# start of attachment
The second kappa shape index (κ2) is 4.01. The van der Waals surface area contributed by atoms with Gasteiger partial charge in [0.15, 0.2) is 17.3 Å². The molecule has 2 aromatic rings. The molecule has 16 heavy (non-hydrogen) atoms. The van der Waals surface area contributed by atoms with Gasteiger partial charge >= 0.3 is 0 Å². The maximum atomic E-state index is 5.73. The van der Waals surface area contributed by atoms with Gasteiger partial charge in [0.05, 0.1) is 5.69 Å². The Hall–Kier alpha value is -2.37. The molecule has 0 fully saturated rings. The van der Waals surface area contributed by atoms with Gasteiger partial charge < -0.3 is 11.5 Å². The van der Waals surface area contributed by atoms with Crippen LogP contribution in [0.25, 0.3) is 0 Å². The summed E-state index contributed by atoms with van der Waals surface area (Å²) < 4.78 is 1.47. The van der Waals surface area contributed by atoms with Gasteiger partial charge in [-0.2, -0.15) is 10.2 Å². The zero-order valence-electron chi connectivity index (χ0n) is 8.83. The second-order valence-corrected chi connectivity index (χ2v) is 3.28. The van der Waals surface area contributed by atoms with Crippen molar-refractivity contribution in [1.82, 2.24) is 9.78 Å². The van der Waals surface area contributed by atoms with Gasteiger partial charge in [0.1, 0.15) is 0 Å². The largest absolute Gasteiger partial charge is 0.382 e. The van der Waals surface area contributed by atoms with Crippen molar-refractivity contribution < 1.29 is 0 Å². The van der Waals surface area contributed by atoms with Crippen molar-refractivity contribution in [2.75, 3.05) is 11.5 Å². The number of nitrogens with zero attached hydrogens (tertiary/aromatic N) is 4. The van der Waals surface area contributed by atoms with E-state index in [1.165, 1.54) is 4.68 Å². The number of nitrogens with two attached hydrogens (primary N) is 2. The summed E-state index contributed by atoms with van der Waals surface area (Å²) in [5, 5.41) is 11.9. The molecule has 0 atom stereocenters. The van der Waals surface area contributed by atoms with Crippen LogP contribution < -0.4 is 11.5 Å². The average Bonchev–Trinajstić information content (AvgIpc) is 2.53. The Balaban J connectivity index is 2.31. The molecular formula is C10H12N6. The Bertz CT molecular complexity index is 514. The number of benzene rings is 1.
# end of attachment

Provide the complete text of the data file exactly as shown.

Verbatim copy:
The second kappa shape index (κ2) is 4.01. The van der Waals surface area contributed by atoms with Gasteiger partial charge in [0.15, 0.2) is 17.3 Å². The molecule has 2 aromatic rings. The molecule has 16 heavy (non-hydrogen) atoms. The van der Waals surface area contributed by atoms with Gasteiger partial charge >= 0.3 is 0 Å². The maximum atomic E-state index is 5.73. The van der Waals surface area contributed by atoms with Gasteiger partial charge in [0.05, 0.1) is 5.69 Å². The Hall–Kier alpha value is -2.37. The molecule has 0 fully saturated rings. The van der Waals surface area contributed by atoms with Gasteiger partial charge < -0.3 is 11.5 Å². The van der Waals surface area contributed by atoms with Crippen LogP contribution in [0.25, 0.3) is 0 Å². The summed E-state index contributed by atoms with van der Waals surface area (Å²) < 4.78 is 1.47. The van der Waals surface area contributed by atoms with Gasteiger partial charge in [-0.2, -0.15) is 10.2 Å². The zero-order valence-electron chi connectivity index (χ0n) is 8.83. The second-order valence-corrected chi connectivity index (χ2v) is 3.28. The van der Waals surface area contributed by atoms with Crippen molar-refractivity contribution in [1.82, 2.24) is 9.78 Å². The van der Waals surface area contributed by atoms with Gasteiger partial charge in [0.1, 0.15) is 0 Å². The largest absolute Gasteiger partial charge is 0.382 e. The van der Waals surface area contributed by atoms with Crippen molar-refractivity contribution < 1.29 is 0 Å². The van der Waals surface area contributed by atoms with Crippen molar-refractivity contribution in [2.75, 3.05) is 11.5 Å². The number of nitrogens with zero attached hydrogens (tertiary/aromatic N) is 4. The van der Waals surface area contributed by atoms with E-state index in [1.165, 1.54) is 4.68 Å². The number of nitrogens with two attached hydrogens (primary N) is 2. The summed E-state index contributed by atoms with van der Waals surface area (Å²) in [5, 5.41) is 11.9. The molecule has 0 atom stereocenters. The van der Waals surface area contributed by atoms with Crippen LogP contribution < -0.4 is 11.5 Å². The average Bonchev–Trinajstić information content (AvgIpc) is 2.53. The Balaban J connectivity index is 2.31. The molecular formula is C10H12N6. The Bertz CT molecular complexity index is 514. The number of benzene rings is 1.